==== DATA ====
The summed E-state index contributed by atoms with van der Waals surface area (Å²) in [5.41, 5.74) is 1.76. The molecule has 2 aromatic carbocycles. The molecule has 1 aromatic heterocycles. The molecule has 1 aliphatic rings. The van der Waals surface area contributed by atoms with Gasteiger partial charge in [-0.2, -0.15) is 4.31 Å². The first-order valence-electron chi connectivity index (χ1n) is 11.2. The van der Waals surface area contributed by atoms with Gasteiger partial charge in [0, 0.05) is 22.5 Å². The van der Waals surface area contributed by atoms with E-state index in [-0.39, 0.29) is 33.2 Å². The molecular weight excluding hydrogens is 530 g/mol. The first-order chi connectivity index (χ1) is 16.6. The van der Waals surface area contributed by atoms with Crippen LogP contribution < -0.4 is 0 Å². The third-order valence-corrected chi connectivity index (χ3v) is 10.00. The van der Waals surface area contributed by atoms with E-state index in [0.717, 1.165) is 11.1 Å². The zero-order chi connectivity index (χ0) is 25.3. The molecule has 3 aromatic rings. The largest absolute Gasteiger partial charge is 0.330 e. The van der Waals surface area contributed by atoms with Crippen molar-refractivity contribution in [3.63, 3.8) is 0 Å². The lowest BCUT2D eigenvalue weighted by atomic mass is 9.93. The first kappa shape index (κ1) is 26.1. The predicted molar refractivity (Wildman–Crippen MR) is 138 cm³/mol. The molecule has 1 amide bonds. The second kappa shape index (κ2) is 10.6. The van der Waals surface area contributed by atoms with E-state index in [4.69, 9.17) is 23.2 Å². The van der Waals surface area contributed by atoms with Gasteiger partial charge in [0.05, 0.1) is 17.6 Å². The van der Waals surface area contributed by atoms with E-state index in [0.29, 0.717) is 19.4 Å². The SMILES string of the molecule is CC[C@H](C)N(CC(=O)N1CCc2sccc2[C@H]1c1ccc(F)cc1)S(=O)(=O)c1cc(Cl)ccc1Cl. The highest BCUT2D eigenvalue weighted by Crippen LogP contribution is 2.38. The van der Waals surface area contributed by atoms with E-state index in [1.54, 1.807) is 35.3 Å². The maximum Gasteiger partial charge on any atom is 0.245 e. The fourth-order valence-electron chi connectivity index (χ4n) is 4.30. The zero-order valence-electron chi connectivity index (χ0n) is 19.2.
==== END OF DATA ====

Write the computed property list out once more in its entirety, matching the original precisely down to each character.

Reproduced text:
The summed E-state index contributed by atoms with van der Waals surface area (Å²) in [5.41, 5.74) is 1.76. The molecule has 2 aromatic carbocycles. The molecule has 1 aromatic heterocycles. The molecule has 1 aliphatic rings. The van der Waals surface area contributed by atoms with Gasteiger partial charge in [-0.2, -0.15) is 4.31 Å². The first-order valence-electron chi connectivity index (χ1n) is 11.2. The van der Waals surface area contributed by atoms with Gasteiger partial charge in [0, 0.05) is 22.5 Å². The van der Waals surface area contributed by atoms with E-state index in [-0.39, 0.29) is 33.2 Å². The molecular weight excluding hydrogens is 530 g/mol. The first-order chi connectivity index (χ1) is 16.6. The van der Waals surface area contributed by atoms with Crippen LogP contribution < -0.4 is 0 Å². The third-order valence-corrected chi connectivity index (χ3v) is 10.00. The van der Waals surface area contributed by atoms with E-state index in [0.717, 1.165) is 11.1 Å². The zero-order chi connectivity index (χ0) is 25.3. The molecule has 3 aromatic rings. The largest absolute Gasteiger partial charge is 0.330 e. The van der Waals surface area contributed by atoms with Crippen molar-refractivity contribution in [3.63, 3.8) is 0 Å². The lowest BCUT2D eigenvalue weighted by atomic mass is 9.93. The first kappa shape index (κ1) is 26.1. The predicted molar refractivity (Wildman–Crippen MR) is 138 cm³/mol. The molecule has 1 amide bonds. The second kappa shape index (κ2) is 10.6. The van der Waals surface area contributed by atoms with E-state index in [4.69, 9.17) is 23.2 Å². The van der Waals surface area contributed by atoms with Gasteiger partial charge in [0.05, 0.1) is 17.6 Å². The van der Waals surface area contributed by atoms with E-state index in [0.29, 0.717) is 19.4 Å². The SMILES string of the molecule is CC[C@H](C)N(CC(=O)N1CCc2sccc2[C@H]1c1ccc(F)cc1)S(=O)(=O)c1cc(Cl)ccc1Cl. The highest BCUT2D eigenvalue weighted by Crippen LogP contribution is 2.38. The van der Waals surface area contributed by atoms with E-state index in [1.54, 1.807) is 35.3 Å². The maximum Gasteiger partial charge on any atom is 0.245 e. The fourth-order valence-electron chi connectivity index (χ4n) is 4.30. The zero-order valence-electron chi connectivity index (χ0n) is 19.2.